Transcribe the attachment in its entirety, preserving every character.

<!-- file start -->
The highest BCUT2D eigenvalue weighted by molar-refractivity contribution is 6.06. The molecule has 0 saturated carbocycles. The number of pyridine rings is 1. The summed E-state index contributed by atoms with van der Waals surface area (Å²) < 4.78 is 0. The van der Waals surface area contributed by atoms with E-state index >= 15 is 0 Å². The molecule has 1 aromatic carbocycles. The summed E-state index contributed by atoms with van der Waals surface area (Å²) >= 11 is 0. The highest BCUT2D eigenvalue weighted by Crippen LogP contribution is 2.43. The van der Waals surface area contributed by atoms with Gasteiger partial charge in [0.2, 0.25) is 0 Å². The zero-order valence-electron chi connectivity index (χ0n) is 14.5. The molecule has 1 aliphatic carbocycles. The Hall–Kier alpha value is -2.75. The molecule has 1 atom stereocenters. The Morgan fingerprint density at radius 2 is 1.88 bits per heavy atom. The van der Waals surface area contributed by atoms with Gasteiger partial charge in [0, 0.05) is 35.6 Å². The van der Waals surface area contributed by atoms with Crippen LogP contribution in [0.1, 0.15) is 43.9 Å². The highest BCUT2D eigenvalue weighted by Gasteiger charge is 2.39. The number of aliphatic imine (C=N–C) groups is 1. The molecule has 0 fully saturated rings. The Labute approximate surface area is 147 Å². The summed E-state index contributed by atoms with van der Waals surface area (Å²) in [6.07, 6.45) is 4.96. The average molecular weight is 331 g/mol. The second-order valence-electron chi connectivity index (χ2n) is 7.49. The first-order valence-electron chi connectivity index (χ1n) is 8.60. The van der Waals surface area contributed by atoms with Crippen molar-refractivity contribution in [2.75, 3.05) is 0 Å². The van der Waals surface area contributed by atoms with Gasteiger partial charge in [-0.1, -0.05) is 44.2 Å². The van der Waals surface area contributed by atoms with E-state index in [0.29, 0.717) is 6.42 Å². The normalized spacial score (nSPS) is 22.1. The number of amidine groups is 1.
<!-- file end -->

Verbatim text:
The highest BCUT2D eigenvalue weighted by molar-refractivity contribution is 6.06. The molecule has 0 saturated carbocycles. The number of pyridine rings is 1. The summed E-state index contributed by atoms with van der Waals surface area (Å²) < 4.78 is 0. The van der Waals surface area contributed by atoms with E-state index >= 15 is 0 Å². The molecule has 1 aromatic carbocycles. The summed E-state index contributed by atoms with van der Waals surface area (Å²) >= 11 is 0. The highest BCUT2D eigenvalue weighted by Crippen LogP contribution is 2.43. The van der Waals surface area contributed by atoms with Gasteiger partial charge in [0.2, 0.25) is 0 Å². The zero-order valence-electron chi connectivity index (χ0n) is 14.5. The molecule has 1 aliphatic carbocycles. The Hall–Kier alpha value is -2.75. The molecule has 1 atom stereocenters. The Morgan fingerprint density at radius 2 is 1.88 bits per heavy atom. The van der Waals surface area contributed by atoms with Gasteiger partial charge in [0, 0.05) is 35.6 Å². The van der Waals surface area contributed by atoms with Crippen LogP contribution in [0.1, 0.15) is 43.9 Å². The highest BCUT2D eigenvalue weighted by Gasteiger charge is 2.39. The number of aliphatic imine (C=N–C) groups is 1. The molecule has 0 fully saturated rings. The Labute approximate surface area is 147 Å². The summed E-state index contributed by atoms with van der Waals surface area (Å²) in [6.07, 6.45) is 4.96. The average molecular weight is 331 g/mol. The second-order valence-electron chi connectivity index (χ2n) is 7.49. The first-order valence-electron chi connectivity index (χ1n) is 8.60. The van der Waals surface area contributed by atoms with Crippen molar-refractivity contribution in [2.75, 3.05) is 0 Å². The van der Waals surface area contributed by atoms with Gasteiger partial charge in [-0.1, -0.05) is 44.2 Å². The van der Waals surface area contributed by atoms with E-state index in [0.29, 0.717) is 6.42 Å². The normalized spacial score (nSPS) is 22.1. The number of amidine groups is 1.